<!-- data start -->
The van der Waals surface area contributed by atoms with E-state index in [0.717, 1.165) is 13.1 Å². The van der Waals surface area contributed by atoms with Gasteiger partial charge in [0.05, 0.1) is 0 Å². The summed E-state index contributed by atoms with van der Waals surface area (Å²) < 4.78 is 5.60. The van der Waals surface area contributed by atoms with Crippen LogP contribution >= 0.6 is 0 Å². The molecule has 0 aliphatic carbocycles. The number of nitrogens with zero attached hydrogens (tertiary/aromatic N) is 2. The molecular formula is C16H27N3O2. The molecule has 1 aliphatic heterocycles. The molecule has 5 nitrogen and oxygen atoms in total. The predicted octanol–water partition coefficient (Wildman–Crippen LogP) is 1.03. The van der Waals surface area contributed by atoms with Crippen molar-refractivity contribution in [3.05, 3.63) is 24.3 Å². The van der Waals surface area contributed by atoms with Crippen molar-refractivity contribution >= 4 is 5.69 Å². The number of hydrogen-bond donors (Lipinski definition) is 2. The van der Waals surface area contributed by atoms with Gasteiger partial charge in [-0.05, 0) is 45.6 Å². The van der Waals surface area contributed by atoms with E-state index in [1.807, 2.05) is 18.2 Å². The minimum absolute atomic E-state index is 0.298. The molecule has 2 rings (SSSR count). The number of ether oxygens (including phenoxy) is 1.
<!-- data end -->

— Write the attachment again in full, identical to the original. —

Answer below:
The van der Waals surface area contributed by atoms with E-state index in [0.717, 1.165) is 13.1 Å². The van der Waals surface area contributed by atoms with Gasteiger partial charge in [0.05, 0.1) is 0 Å². The summed E-state index contributed by atoms with van der Waals surface area (Å²) < 4.78 is 5.60. The van der Waals surface area contributed by atoms with Crippen LogP contribution >= 0.6 is 0 Å². The molecule has 0 aliphatic carbocycles. The number of nitrogens with zero attached hydrogens (tertiary/aromatic N) is 2. The molecular formula is C16H27N3O2. The molecule has 1 aliphatic heterocycles. The molecule has 5 nitrogen and oxygen atoms in total. The predicted octanol–water partition coefficient (Wildman–Crippen LogP) is 1.03. The van der Waals surface area contributed by atoms with Crippen molar-refractivity contribution in [3.05, 3.63) is 24.3 Å². The van der Waals surface area contributed by atoms with Crippen molar-refractivity contribution >= 4 is 5.69 Å². The number of hydrogen-bond donors (Lipinski definition) is 2. The van der Waals surface area contributed by atoms with Gasteiger partial charge in [-0.05, 0) is 45.6 Å². The van der Waals surface area contributed by atoms with E-state index in [1.807, 2.05) is 18.2 Å². The minimum absolute atomic E-state index is 0.298. The molecule has 2 rings (SSSR count). The number of ether oxygens (including phenoxy) is 1.